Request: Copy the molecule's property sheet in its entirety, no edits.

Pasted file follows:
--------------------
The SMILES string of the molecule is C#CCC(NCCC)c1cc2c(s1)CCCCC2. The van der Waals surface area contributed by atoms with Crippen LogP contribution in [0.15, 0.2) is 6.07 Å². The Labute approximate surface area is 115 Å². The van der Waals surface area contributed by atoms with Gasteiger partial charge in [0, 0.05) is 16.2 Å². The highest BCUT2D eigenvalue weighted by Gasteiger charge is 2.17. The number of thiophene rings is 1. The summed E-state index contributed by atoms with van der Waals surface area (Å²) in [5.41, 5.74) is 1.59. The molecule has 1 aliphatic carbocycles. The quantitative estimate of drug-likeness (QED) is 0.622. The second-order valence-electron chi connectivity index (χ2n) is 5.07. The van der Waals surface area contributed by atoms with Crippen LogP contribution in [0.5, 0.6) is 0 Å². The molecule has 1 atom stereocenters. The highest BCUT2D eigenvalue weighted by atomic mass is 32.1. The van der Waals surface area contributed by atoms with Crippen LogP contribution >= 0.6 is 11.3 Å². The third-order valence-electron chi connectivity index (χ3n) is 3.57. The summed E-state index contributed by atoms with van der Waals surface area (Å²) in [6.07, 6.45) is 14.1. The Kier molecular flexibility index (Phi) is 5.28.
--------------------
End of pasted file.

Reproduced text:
The SMILES string of the molecule is C#CCC(NCCC)c1cc2c(s1)CCCCC2. The van der Waals surface area contributed by atoms with Crippen LogP contribution in [0.15, 0.2) is 6.07 Å². The Labute approximate surface area is 115 Å². The van der Waals surface area contributed by atoms with Gasteiger partial charge in [0, 0.05) is 16.2 Å². The highest BCUT2D eigenvalue weighted by Gasteiger charge is 2.17. The number of thiophene rings is 1. The summed E-state index contributed by atoms with van der Waals surface area (Å²) in [5.41, 5.74) is 1.59. The molecule has 1 aliphatic carbocycles. The quantitative estimate of drug-likeness (QED) is 0.622. The second-order valence-electron chi connectivity index (χ2n) is 5.07. The van der Waals surface area contributed by atoms with Crippen LogP contribution in [0.5, 0.6) is 0 Å². The molecule has 1 atom stereocenters. The highest BCUT2D eigenvalue weighted by atomic mass is 32.1. The van der Waals surface area contributed by atoms with Crippen LogP contribution >= 0.6 is 11.3 Å². The third-order valence-electron chi connectivity index (χ3n) is 3.57. The summed E-state index contributed by atoms with van der Waals surface area (Å²) in [6.07, 6.45) is 14.1. The Kier molecular flexibility index (Phi) is 5.28.